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The Matrix: Resurrections is a prime example of a sequel that shouldn’t have been made

Dr. Ian Malcolm, a fictional character in Michael Crichton’s Jurassic Park franchise, early on in the first movie questions whether or not we should do something just because we can.

In the case of another movie franchise, the Matrix, which just saw the release of the fourth film in the series, the answer is a resounding no.

Sci-fi nerd at heart, I loved the first movie in the series. It was original. It was groundbreaking. It brought something different to the table.

The Matrix: Resurrections brought none of the originality that the original trilogy did.

Some aspects of the movie were scene-for-scene re-shoots of the original film with different actors, and other scenes literally had scenes from the original movies sprinkled in.

To be honest, I found the movie to be boring and full of unmemorable characters. Three-quarters of the movie passed before I finally started getting into it, and by the time I felt myself actually drawn into the film, the credits were rolling.

Personally, the only bright spot of the film was the introduction of Neil Patrick Harris’s “Analyst” character, a role he played well.

I know that in this day-and-age, franchises make money for movie studios.

Still, I question why the director or the movie studio itself felt the need to go back to this particular well.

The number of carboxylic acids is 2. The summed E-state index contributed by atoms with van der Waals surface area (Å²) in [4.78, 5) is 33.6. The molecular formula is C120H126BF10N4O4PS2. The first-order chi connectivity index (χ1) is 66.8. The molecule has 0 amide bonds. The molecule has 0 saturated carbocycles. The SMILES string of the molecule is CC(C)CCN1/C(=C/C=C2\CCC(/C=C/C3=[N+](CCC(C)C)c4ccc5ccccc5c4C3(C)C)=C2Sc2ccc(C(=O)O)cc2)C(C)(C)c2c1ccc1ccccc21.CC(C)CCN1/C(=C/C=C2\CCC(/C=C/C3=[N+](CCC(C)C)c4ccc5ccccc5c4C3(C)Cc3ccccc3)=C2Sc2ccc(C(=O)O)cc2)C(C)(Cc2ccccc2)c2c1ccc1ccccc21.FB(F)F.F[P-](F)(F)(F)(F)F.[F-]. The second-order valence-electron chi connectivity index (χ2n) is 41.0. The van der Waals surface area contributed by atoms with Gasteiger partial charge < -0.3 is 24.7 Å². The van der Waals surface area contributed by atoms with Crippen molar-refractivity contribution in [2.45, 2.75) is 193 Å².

Judging by the audience reception, I’m not the only one who feels this way.

On Rotten Tomatoes, the film scores a 63 per cent in both movie critic and audience scores.

Further, in between Dec. 22, 2021, and Jan. 3, 2022, the the Matrix: Resurrections made barely $100 million US at the box office, compared to its $190 million US production budget; a number likely much lower than actual when advertising is taken into account.

For a huge box-office draw like the Matrix franchise once was, where $100 million would have been a sure thing on an opening weekend, hitting that milestone two weeks into its run can’t help but feel like a disappointment.

I feel it also says something when Lilly Wachowski, one-half of the creative team behind the original Matrix trilogy, opted to not take part in the sequel feeling that the story was already complete, leaving directing duties solely to her older sister, Lana.

There are multiple reasons why the movie was what could be deemed a box-office bomb.

The world is still gripped in a pandemic.

The movie was released on HBO Max at the same time as it hit theatres, so many people could have chosen to stay away from the theatres and instead watched it at home.

Or, it could be that well into the twenty-first century, a lot of the themes and technology of the Matrix franchise just doesn’t interest people any more.

Hollywood is capable of creating all sorts of movie magic, however, I agree with Dr. Malcolm’s sentiment … just because something can be done, it doesn’t necessarily mean it should be.

The Matrix: Resurrections is a case-in-point.